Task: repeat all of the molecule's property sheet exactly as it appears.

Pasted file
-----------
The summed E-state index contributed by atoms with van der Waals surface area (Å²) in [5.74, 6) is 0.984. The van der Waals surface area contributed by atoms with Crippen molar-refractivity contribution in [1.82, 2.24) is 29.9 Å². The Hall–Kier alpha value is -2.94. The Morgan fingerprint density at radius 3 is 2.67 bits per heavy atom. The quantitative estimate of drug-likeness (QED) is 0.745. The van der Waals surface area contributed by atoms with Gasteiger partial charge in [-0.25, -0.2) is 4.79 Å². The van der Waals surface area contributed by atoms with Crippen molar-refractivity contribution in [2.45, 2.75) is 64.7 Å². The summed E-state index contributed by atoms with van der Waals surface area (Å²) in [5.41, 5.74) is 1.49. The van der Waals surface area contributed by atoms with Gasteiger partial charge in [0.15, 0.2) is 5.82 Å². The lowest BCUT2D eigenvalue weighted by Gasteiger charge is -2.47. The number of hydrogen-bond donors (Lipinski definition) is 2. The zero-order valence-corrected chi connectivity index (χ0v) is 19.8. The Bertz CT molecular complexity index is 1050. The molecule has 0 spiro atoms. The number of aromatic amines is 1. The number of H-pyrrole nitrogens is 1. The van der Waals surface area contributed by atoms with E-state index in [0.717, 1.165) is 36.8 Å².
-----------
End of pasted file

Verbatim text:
The summed E-state index contributed by atoms with van der Waals surface area (Å²) in [5.74, 6) is 0.984. The van der Waals surface area contributed by atoms with Crippen molar-refractivity contribution in [1.82, 2.24) is 29.9 Å². The Hall–Kier alpha value is -2.94. The Morgan fingerprint density at radius 3 is 2.67 bits per heavy atom. The quantitative estimate of drug-likeness (QED) is 0.745. The van der Waals surface area contributed by atoms with Gasteiger partial charge in [-0.25, -0.2) is 4.79 Å². The van der Waals surface area contributed by atoms with Crippen molar-refractivity contribution in [2.45, 2.75) is 64.7 Å². The summed E-state index contributed by atoms with van der Waals surface area (Å²) in [5.41, 5.74) is 1.49. The van der Waals surface area contributed by atoms with Gasteiger partial charge in [0.15, 0.2) is 5.82 Å². The lowest BCUT2D eigenvalue weighted by Gasteiger charge is -2.47. The number of hydrogen-bond donors (Lipinski definition) is 2. The zero-order valence-corrected chi connectivity index (χ0v) is 19.8. The Bertz CT molecular complexity index is 1050. The molecule has 0 spiro atoms. The number of aromatic amines is 1. The number of H-pyrrole nitrogens is 1. The van der Waals surface area contributed by atoms with E-state index in [0.717, 1.165) is 36.8 Å².